It sounds counterintuitive to suggest that selfishness could be the key to relationship success given that most of us have been raised to do the opposite.
I know I was.
I should start by saying that I was very blessed to hit the parental jackpot. My folks are pretty outstanding human beings who have weathered a lot together during their 40-years of marriage.
But without being aware of it, through observing her I learnt from my Mum that being selfless and giving everything you have to everyone else was the secret to being a good human being.
And I carried that into my relationships with my ex-partners.
I gave them my time, my love, my attention, my emotional and financial resources, everything I had went into those relationships and all of my own dreams went out the window because I believed that was simply what you did when you loved someone.
While there were many reasons those relationships didn’t work, namely how unsuitable we were for one another, a massive contributing factor was my inability to ever put myself first — which is a sizeable burden for both partners to carry.
I’m not doing a complete 180 and flipping in the other direction but if experience has taught me anything it’s that there’s a balance to be struck between selflessness and selfishness, a healthy middle ground that enables you to not get lost in your relationship.
Because trust me, once you’ve lost yourself it’s a long road home.
Here’s why putting ‘me’ before ‘we’ has its place when it comes to building a love that lasts.
3) The sparkle factor
I remember my ex-partner commenting to me that one of the reasons he fell in love with me was that I had such a sparkle in my eyes when we first met.
Two and half years later, the sparkle was completely gone.
And yes, a part of that was undoubtedly due to the two of us being a poor match for one another but there was something bigger at play. I was so focused on the needs of the relationship and being the best partner I could be that I lost sight of my own dreams and the things that brought me joy.
When you’re engaged in things outside of the relationship that energise you and infuse your life with a sense of meaning and purpose, as corny as it sounds your eyes do have a sparkle to them and your energy does light up a room because you’re doing things that bring you joy.
Think about the things that light you up and make a commitment to yourself to go do them. If you’re not sure what those things are, think back to what you enjoyed when you were a kid because those tend to be a pretty good indicator of what you’d likely still enjoy now.
While you’re nurturing your relationship, make sure you’re also nurturing yourself — your eyes will thank you for it!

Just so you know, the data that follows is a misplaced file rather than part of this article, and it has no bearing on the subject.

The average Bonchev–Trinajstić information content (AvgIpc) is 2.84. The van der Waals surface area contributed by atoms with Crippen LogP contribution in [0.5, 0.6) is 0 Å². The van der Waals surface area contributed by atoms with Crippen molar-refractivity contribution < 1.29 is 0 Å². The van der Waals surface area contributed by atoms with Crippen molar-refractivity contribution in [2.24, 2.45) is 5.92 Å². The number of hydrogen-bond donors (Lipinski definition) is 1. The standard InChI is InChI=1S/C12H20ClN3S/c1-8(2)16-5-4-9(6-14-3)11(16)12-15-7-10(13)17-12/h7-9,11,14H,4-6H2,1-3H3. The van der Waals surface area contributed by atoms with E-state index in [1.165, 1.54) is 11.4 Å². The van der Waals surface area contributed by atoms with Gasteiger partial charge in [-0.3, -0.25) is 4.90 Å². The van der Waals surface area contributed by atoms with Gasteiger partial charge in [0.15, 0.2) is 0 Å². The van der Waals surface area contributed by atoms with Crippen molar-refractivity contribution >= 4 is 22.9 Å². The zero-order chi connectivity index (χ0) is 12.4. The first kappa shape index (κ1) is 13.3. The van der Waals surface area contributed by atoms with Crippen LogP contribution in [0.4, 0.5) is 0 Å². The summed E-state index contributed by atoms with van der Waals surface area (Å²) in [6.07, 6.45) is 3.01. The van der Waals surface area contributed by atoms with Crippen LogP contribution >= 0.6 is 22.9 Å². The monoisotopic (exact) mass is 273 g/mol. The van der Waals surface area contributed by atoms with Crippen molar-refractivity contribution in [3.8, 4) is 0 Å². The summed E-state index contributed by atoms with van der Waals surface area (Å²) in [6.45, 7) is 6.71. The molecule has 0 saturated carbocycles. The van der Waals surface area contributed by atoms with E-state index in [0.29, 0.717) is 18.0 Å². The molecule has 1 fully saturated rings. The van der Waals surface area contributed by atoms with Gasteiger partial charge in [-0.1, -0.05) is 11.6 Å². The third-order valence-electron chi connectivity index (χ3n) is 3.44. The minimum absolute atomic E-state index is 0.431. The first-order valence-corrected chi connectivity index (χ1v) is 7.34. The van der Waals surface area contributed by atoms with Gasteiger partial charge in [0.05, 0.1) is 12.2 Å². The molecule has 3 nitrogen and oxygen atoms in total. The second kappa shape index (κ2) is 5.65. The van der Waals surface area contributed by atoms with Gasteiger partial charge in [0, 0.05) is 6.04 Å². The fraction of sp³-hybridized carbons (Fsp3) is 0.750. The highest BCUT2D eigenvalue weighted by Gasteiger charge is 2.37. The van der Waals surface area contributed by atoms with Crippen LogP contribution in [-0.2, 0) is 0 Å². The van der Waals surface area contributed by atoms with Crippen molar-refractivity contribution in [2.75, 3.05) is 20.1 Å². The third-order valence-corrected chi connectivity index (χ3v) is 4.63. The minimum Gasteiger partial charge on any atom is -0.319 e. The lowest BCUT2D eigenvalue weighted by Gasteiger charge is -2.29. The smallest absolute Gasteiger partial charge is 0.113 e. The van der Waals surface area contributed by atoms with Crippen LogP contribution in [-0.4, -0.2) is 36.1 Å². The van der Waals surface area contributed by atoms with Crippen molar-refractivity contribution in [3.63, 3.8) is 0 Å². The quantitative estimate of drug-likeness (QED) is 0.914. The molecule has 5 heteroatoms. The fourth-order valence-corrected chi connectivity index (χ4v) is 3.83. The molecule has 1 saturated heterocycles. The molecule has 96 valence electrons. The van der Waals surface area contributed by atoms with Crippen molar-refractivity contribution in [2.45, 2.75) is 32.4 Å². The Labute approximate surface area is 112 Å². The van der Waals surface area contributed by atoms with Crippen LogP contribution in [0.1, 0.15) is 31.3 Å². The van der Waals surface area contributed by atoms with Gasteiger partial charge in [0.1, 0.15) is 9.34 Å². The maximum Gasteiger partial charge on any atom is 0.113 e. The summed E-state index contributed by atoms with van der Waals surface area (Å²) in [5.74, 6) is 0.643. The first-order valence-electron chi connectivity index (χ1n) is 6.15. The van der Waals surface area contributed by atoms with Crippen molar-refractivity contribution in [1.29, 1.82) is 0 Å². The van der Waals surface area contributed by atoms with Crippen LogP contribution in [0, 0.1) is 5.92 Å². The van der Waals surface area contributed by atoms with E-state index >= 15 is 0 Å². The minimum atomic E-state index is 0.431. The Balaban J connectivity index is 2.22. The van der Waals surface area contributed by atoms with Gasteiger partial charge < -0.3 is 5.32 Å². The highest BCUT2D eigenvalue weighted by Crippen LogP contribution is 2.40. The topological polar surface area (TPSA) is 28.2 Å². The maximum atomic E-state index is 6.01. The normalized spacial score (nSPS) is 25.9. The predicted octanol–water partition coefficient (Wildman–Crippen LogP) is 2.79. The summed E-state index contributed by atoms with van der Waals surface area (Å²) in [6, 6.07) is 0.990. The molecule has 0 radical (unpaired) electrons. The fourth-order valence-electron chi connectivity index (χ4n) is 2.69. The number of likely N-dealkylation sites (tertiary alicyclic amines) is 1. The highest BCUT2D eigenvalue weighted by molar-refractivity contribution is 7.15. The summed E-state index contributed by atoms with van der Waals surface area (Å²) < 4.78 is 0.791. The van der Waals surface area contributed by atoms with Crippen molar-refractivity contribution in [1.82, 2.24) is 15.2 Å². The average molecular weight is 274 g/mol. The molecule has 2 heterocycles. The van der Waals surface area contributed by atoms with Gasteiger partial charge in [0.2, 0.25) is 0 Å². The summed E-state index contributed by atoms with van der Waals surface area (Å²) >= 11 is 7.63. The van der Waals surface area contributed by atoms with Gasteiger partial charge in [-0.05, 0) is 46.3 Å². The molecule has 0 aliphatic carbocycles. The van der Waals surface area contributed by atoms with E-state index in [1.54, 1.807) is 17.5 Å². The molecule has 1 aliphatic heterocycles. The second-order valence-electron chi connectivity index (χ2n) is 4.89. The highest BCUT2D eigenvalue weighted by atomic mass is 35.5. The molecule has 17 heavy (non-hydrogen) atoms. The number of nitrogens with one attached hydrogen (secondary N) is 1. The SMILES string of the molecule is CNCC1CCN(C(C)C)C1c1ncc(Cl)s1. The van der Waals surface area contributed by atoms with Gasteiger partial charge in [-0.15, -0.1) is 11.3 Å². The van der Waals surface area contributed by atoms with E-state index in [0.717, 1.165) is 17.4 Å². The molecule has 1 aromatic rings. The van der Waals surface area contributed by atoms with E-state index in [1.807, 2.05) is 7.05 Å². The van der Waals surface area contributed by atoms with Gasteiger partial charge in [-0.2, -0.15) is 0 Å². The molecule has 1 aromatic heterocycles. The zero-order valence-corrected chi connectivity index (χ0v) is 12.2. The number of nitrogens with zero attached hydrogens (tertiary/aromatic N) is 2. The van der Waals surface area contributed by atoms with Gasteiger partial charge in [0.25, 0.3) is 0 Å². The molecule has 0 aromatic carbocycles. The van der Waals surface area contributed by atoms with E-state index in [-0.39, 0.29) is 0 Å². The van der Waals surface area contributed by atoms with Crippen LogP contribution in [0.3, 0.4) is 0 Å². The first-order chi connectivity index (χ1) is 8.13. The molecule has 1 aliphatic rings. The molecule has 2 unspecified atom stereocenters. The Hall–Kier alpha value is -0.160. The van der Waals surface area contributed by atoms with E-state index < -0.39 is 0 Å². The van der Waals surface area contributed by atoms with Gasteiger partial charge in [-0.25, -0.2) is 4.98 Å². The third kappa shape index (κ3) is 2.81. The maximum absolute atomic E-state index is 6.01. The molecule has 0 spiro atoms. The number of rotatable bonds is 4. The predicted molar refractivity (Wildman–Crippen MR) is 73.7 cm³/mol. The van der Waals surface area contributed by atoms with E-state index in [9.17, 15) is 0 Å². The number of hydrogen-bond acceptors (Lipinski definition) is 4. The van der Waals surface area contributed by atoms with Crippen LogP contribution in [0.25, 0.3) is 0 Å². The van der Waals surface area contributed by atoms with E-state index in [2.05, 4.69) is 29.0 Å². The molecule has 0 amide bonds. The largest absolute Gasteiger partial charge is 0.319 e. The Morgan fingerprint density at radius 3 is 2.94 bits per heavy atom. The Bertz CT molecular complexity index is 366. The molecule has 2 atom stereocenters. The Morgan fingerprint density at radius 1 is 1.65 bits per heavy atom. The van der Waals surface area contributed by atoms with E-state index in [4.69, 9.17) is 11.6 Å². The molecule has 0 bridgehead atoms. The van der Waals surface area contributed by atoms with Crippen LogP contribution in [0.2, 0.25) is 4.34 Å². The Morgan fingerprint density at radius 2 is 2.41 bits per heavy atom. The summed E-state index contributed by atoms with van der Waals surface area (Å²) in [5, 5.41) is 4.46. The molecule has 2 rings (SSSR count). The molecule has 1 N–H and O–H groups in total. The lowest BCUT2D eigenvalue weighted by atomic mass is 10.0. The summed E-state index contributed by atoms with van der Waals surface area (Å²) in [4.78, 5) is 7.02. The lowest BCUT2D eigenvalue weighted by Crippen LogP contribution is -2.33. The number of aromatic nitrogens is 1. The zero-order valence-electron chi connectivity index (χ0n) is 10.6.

2) You’re able to build a strong sense of self
Perhaps I’m the only one but it can be easy to end up taking on your partners identity.
All of a sudden their goals become your goals, their dreams become your dreams, their likes and dislikes become your likes and dislikes.
It feels like one of the biggest challenges we face in relationships is continuing to build, grow and maintain our own sense of self, to avoid bleeding into one person.
There is of course a coming together in relationships and there are parts that naturally will merge together but you’re still an individual in your own right and giving up all of who you are for someone else causes such a lot of pain in the long run.
When you adopt a healthy dose of putting yourself first and work on cultivating your own garden, you’re able to bring that fully-formed person to your relationship.
And it needs that. It needs you whole. It needs you standing strong in who you are. It needs that balance.
Your relationship has a much better chance of standing the test of time if you’re clear on who you are and can bring that person, in all their richness and fullness, to your partnership .
1) You’re better able to support your partner
I know we’ve all heard this one before, the old idea that you can’t pour from an empty cup, that you need to put your own life jacket on before you help someone else.
Logically we all know this but we’re not always great at turning common sense into common practice.
It does make sense though and it’s probably one of the biggest contributing factors to healthy long-term relationships.
If you first put your attention on giving yourself what you need to be happy, healthy and vibrant, on supporting your own wellbeing, then you have the energy to support your partner and think about what they need.
It may not go down well at first if you’re in a relationship where you’ve taught your partner that their needs come before yours but renegotiating the boundaries is important. Some short-term discomfort will pay dividends in the long run.
Consider redirecting some of the support you’re giving your partner back to yourself so that you’re not running on empty. Think of it like putting your garden hose into a bucket and leaving it running — you want all of what’s in the bucket to keep yourself physically, emotionally, mentally and spiritually well, and all the water that’s overflowing is yours to give to your partner.
Learning to put ‘me’ before ‘we’ doesn’t at first glance seem like a great strategy for building a love that lasts and it’s certainly true that you can do it without that but quality is just as important as quantity.
You can definitely have a 50 or 60 year long marriage based on pure selflessness in which you give all of who you are to the relationship but will that bring you a sustained sense of peace and joy or will you feel lost, confused, angry and resentful because you’ve sacrificed yourself to the point of burnout?
It’s a question worth considering.
You can still be a phenomenal partner and human being by putting yourself first and it’s highly likely that in doing so you’ll bring a certain sparkle to the relationship that your partner will thank you for.